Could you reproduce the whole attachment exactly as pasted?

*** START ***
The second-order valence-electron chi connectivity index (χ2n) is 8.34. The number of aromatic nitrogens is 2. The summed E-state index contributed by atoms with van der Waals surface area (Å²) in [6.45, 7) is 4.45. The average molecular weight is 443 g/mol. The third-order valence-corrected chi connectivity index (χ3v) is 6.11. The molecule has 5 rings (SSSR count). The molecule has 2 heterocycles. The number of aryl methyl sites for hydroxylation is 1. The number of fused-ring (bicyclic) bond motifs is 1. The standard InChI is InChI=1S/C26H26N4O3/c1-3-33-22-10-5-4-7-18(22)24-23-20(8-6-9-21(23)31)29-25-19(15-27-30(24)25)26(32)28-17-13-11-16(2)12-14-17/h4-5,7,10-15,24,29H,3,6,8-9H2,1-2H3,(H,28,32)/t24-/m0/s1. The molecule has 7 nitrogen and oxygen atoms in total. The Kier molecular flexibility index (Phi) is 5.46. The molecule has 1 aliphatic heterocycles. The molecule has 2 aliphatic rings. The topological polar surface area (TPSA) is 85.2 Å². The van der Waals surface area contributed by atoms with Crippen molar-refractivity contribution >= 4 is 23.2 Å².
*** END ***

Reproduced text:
The second-order valence-electron chi connectivity index (χ2n) is 8.34. The number of aromatic nitrogens is 2. The summed E-state index contributed by atoms with van der Waals surface area (Å²) in [6.45, 7) is 4.45. The average molecular weight is 443 g/mol. The third-order valence-corrected chi connectivity index (χ3v) is 6.11. The molecule has 5 rings (SSSR count). The molecule has 2 heterocycles. The number of aryl methyl sites for hydroxylation is 1. The number of fused-ring (bicyclic) bond motifs is 1. The standard InChI is InChI=1S/C26H26N4O3/c1-3-33-22-10-5-4-7-18(22)24-23-20(8-6-9-21(23)31)29-25-19(15-27-30(24)25)26(32)28-17-13-11-16(2)12-14-17/h4-5,7,10-15,24,29H,3,6,8-9H2,1-2H3,(H,28,32)/t24-/m0/s1. The molecule has 7 nitrogen and oxygen atoms in total. The Kier molecular flexibility index (Phi) is 5.46. The molecule has 1 aliphatic heterocycles. The molecule has 2 aliphatic rings. The topological polar surface area (TPSA) is 85.2 Å². The van der Waals surface area contributed by atoms with Crippen molar-refractivity contribution >= 4 is 23.2 Å².